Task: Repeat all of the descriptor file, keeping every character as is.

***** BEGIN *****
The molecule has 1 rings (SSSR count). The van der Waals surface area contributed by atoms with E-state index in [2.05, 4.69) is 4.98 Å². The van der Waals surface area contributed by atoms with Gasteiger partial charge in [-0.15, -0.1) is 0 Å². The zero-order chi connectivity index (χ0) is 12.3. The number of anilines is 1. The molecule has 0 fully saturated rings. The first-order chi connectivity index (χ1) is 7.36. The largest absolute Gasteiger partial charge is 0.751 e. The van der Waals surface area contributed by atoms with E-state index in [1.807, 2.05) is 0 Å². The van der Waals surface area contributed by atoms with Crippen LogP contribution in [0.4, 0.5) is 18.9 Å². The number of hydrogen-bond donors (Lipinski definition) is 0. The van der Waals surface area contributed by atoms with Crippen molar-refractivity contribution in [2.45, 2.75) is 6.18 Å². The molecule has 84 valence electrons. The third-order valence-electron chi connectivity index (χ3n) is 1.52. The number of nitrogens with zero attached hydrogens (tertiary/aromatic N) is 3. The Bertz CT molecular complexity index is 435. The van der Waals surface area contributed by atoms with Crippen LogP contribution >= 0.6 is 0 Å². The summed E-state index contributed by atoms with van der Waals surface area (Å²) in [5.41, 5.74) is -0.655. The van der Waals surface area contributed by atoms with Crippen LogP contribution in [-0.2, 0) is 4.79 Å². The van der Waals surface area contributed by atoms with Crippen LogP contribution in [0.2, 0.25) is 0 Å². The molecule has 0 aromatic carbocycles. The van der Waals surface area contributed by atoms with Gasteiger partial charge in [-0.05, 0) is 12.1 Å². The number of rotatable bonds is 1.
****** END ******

The molecule has 1 rings (SSSR count). The van der Waals surface area contributed by atoms with E-state index in [2.05, 4.69) is 4.98 Å². The van der Waals surface area contributed by atoms with Gasteiger partial charge in [-0.15, -0.1) is 0 Å². The zero-order chi connectivity index (χ0) is 12.3. The number of anilines is 1. The molecule has 0 fully saturated rings. The first-order chi connectivity index (χ1) is 7.36. The largest absolute Gasteiger partial charge is 0.751 e. The van der Waals surface area contributed by atoms with E-state index in [1.807, 2.05) is 0 Å². The van der Waals surface area contributed by atoms with Crippen LogP contribution in [0.4, 0.5) is 18.9 Å². The number of hydrogen-bond donors (Lipinski definition) is 0. The van der Waals surface area contributed by atoms with Crippen molar-refractivity contribution in [2.45, 2.75) is 6.18 Å². The molecule has 84 valence electrons. The third-order valence-electron chi connectivity index (χ3n) is 1.52. The number of nitrogens with zero attached hydrogens (tertiary/aromatic N) is 3. The Bertz CT molecular complexity index is 435. The van der Waals surface area contributed by atoms with Crippen LogP contribution >= 0.6 is 0 Å². The summed E-state index contributed by atoms with van der Waals surface area (Å²) in [5.41, 5.74) is -0.655. The van der Waals surface area contributed by atoms with Crippen LogP contribution in [-0.2, 0) is 4.79 Å². The van der Waals surface area contributed by atoms with Crippen LogP contribution in [0.2, 0.25) is 0 Å². The molecule has 0 aromatic carbocycles. The van der Waals surface area contributed by atoms with Gasteiger partial charge in [-0.05, 0) is 12.1 Å². The number of rotatable bonds is 1.